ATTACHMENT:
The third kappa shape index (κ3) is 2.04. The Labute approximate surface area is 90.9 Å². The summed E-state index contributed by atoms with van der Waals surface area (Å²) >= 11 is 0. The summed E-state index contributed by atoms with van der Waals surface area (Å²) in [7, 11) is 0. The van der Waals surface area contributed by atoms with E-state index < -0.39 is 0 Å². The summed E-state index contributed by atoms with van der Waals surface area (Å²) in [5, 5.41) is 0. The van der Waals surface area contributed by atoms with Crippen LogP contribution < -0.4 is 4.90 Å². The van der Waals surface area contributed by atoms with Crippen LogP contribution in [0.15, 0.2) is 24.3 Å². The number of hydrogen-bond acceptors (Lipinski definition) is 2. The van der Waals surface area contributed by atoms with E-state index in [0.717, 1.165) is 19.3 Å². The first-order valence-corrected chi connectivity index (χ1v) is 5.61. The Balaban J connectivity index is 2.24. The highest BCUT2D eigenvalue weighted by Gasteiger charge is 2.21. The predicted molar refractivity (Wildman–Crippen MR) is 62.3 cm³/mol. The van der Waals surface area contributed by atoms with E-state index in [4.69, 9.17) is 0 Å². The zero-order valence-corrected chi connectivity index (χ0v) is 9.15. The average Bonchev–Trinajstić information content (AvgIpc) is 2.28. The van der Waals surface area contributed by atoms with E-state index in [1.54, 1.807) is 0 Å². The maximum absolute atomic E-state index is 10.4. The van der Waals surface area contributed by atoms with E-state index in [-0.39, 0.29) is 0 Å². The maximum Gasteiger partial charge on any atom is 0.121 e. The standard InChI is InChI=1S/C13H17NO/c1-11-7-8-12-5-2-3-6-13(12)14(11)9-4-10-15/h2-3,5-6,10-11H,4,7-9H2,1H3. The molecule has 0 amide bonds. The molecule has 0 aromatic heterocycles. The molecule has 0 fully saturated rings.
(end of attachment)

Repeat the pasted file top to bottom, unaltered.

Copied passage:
The third kappa shape index (κ3) is 2.04. The Labute approximate surface area is 90.9 Å². The summed E-state index contributed by atoms with van der Waals surface area (Å²) >= 11 is 0. The summed E-state index contributed by atoms with van der Waals surface area (Å²) in [7, 11) is 0. The van der Waals surface area contributed by atoms with E-state index < -0.39 is 0 Å². The summed E-state index contributed by atoms with van der Waals surface area (Å²) in [5, 5.41) is 0. The van der Waals surface area contributed by atoms with Crippen LogP contribution < -0.4 is 4.90 Å². The van der Waals surface area contributed by atoms with Crippen LogP contribution in [0.15, 0.2) is 24.3 Å². The number of hydrogen-bond acceptors (Lipinski definition) is 2. The van der Waals surface area contributed by atoms with E-state index in [0.717, 1.165) is 19.3 Å². The first-order valence-corrected chi connectivity index (χ1v) is 5.61. The Balaban J connectivity index is 2.24. The highest BCUT2D eigenvalue weighted by Gasteiger charge is 2.21. The predicted molar refractivity (Wildman–Crippen MR) is 62.3 cm³/mol. The van der Waals surface area contributed by atoms with E-state index in [4.69, 9.17) is 0 Å². The zero-order valence-corrected chi connectivity index (χ0v) is 9.15. The average Bonchev–Trinajstić information content (AvgIpc) is 2.28. The van der Waals surface area contributed by atoms with E-state index in [1.54, 1.807) is 0 Å². The maximum absolute atomic E-state index is 10.4. The van der Waals surface area contributed by atoms with E-state index in [-0.39, 0.29) is 0 Å². The maximum Gasteiger partial charge on any atom is 0.121 e. The standard InChI is InChI=1S/C13H17NO/c1-11-7-8-12-5-2-3-6-13(12)14(11)9-4-10-15/h2-3,5-6,10-11H,4,7-9H2,1H3. The molecule has 0 amide bonds. The molecule has 0 aromatic heterocycles. The molecule has 0 fully saturated rings.